More than a decade ago, Ray Wheeler was looking for a new home on the west side of Salt Lake City. He’d looked at more than 300 houses, but none of them seemed quite right.
One day, though, he was paddling on the Jordan River when he saw a new home under construction at the river’s edge – and it was for sale. Ray jumped at the opportunity to live on the river and purchased the new home. Surrounded by a collection of parks that comprises a big piece of open space, the home is full of windows that look out onto the river.
The river has a parkway that runs 55 miles in length that Ray used to bike to work and now turns to for exercise in his retirement. During both his bike and kayak rides, though, Ray started to realize how degraded the river was becoming. It was full of trash due to drainage from city streets and homeless encampments along on its shores.
That’s when he took it upon himself to start cleaning it up. During 1-2 hour paddle rides, Ray would pick up more trash than he could haul back home.
According to Ray, “The supply of trash is more abundant than you could possibly imagine.” And, it was floating downstream and polluting the Great Salt Lake.
While he’s gone on hundreds of trash-collecting expeditions on his own, Ray knew the river’s pollution was a bigger problem than he could tackle on his own. He initiated a paddle with the Mayor’s team to show them the trash problem and was eventually able to advocate for trash receptacles along the parkway to prevent needless litter.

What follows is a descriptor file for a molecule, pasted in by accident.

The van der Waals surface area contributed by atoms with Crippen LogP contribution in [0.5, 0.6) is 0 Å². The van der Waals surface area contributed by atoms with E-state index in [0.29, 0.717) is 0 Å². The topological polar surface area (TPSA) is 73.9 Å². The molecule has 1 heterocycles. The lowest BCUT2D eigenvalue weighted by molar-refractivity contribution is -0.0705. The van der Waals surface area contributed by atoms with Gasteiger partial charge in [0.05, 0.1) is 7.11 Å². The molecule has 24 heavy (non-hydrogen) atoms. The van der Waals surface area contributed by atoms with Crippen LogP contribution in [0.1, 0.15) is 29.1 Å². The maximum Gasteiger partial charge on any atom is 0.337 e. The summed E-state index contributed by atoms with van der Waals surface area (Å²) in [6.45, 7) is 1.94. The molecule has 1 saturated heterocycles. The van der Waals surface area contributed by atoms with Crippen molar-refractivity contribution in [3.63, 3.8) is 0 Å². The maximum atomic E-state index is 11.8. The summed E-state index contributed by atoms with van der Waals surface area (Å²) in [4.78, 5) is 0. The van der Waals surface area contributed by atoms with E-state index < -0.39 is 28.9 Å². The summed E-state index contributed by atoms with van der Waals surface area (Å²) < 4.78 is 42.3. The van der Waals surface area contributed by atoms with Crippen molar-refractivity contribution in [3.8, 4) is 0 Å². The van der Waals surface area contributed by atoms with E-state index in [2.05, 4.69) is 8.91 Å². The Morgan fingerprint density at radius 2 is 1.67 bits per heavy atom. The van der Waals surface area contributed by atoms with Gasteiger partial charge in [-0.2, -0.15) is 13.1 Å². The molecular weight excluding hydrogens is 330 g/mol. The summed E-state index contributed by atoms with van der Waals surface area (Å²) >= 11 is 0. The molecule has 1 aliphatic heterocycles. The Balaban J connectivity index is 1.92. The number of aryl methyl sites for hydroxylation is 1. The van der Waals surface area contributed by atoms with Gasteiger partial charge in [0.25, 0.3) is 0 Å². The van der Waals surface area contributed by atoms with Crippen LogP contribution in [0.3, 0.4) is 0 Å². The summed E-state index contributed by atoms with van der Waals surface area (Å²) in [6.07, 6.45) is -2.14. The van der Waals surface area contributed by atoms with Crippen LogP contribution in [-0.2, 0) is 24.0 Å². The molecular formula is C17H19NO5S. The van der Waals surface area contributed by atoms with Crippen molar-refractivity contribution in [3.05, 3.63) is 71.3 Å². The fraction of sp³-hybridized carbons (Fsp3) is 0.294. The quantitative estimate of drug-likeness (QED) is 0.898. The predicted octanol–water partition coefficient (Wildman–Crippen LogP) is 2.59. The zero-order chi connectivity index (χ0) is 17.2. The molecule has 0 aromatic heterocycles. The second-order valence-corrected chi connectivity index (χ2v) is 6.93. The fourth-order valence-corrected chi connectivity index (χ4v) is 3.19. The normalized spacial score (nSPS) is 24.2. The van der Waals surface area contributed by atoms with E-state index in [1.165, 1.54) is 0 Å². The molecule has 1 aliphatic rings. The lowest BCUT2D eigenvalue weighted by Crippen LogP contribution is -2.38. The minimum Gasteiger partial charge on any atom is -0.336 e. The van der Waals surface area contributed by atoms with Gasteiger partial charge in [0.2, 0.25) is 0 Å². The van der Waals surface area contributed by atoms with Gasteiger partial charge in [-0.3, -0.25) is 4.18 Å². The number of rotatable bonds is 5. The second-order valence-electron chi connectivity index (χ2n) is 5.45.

Now, Ray is trying to engage local residents in regular river cleanups both by foot and kayak. He has volunteered hundreds of hours to beautifying the city’s river and has literally picked up tons of trash.
“I do it for my own sake and the sake of my neighbors,” Ray says of the river cleanups. “I’ve gotten to know a lot of people who use the park and trail and pick up trash. We’ve formed an informal cooperative to keep it cleaned up.”
While it’s a big problem for one man to tackle on his own, Ray is determined to see the river return to its natural state – for the benefit of all Salt Lake City residents, and for that, we agree that he is deserving of Salt Lake City’s Nextdoor Good Neighbor Award!
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